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Asobi has announced the appointment of David Bottomley as commercial manager to support the company’s growth and plans for development. With over 20 years’ experience working in the toy industry, David brings with him a wealth of knowledge in this marketplace. David has previously worked as UK sales director at Hasbro, and he was also a founder partner in the Trends UK business.


DKL’s advent calendar competition will see 24 prizes given away throughout December; the prizes will become better each day with the best to be won on Christmas Eve.

The competition will be hosted on the DKL blog and all of DKL’s social media sites including Facebook, Twitter, and Pinterest incorporated over the 24 days.

A team of LeapFrog employees this week visited Granton Primary School in Streatham to help children develop their understanding of business and the toy industry.

The Hunger Games: Catching Fire is now top of the UK box offi ce after its fi rst weekend of release. The movie sequel took more than £12m in ticket sales and became Lionsgate’s biggest ever opening.

An offi cial Cluedo board for Edinburgh will feature characters voted for by the Edinburgh public – but a ‘Banker’ character, which was much touted during public polling, has proved too unpopular to feature in the murder mystery board game.

@toyworldmag newsanalysis:

The Christmas Countdown Ruth Clement, Full Steam Consulting’s marketing strategy director, takes a

look at the fi ndings of the Christmas Countdown 25:12 report so far. The report tracks shopper behaviour and attitudes as they change in the 10-week build up to Christmas, together with the ups and downs of toy brands as they battle to gain a foothold on kids’ wish lists. By the end of the 10-week tracker, 1,500 parents of children aged 4-10 years will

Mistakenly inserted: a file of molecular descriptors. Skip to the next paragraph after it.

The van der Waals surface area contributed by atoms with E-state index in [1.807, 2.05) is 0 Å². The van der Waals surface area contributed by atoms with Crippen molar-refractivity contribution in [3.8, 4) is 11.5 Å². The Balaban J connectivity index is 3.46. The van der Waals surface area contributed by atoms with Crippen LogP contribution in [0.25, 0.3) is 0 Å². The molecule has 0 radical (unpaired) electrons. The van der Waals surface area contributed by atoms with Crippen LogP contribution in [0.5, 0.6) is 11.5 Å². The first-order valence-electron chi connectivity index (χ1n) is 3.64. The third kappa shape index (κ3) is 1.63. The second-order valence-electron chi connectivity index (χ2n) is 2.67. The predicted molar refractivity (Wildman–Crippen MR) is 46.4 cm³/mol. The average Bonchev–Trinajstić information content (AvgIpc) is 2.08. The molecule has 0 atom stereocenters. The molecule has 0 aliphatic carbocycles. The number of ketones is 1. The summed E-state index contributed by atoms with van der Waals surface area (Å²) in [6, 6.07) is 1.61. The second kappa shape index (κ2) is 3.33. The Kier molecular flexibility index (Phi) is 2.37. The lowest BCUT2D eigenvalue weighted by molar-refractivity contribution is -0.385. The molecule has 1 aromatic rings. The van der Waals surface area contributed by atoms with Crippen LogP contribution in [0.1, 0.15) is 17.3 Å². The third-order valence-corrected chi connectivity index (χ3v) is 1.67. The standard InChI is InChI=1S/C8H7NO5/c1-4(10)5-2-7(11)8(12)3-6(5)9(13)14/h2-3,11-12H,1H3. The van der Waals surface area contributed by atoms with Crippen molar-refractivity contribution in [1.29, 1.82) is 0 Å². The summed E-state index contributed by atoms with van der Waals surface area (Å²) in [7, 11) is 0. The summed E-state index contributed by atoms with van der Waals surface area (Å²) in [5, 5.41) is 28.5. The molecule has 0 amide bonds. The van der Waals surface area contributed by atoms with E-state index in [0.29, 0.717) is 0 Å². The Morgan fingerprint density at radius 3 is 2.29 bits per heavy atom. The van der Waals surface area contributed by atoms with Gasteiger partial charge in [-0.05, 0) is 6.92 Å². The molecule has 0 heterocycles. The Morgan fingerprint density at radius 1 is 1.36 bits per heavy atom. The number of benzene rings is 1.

have told Full Steam Consulting, the company which runs the report, about the infl uences which have determined their toy and retail choices. Some key fi ndings so far include, 71% of parents have started Christmas shopping already, 50% of these parents have already bought the main present, leaving 50% still open to infl uence on the main gift, and a further 29% to infl uence across all present types. 78% of parents already know what their child wants for Christmas, and most expect to get or have already received a wish list. A third of parents say they were given a wish list for the fi rst time in mid October. By gender, the report has also revealed that half of the boy brands which were in the top 10 list in the fi rst week of the report’s tracking were not there in the second. Wish lists made by girls remained more constant than those from boys with only two new girl brand entrants into the top 10 in week two of the report. One in fi ve girls have asked for the same brand each week but none of the brands on the girls’ wish lists have held the same position from one week to the next; many are battling for share in the same category. The report’s fi ndings show that intentions are volatile, infl uenced as they are

by advertised retailer promotions, and are subject to so many other factors that nothing can be taken for granted at this stage in the season. Actual purchase and future purchase intentions have doubled or halved within the space of a week for many retailers. Even children themselves are having a more profound impact on the choice of store as the season progresses, which cannot be solely attributed to TV tagging.


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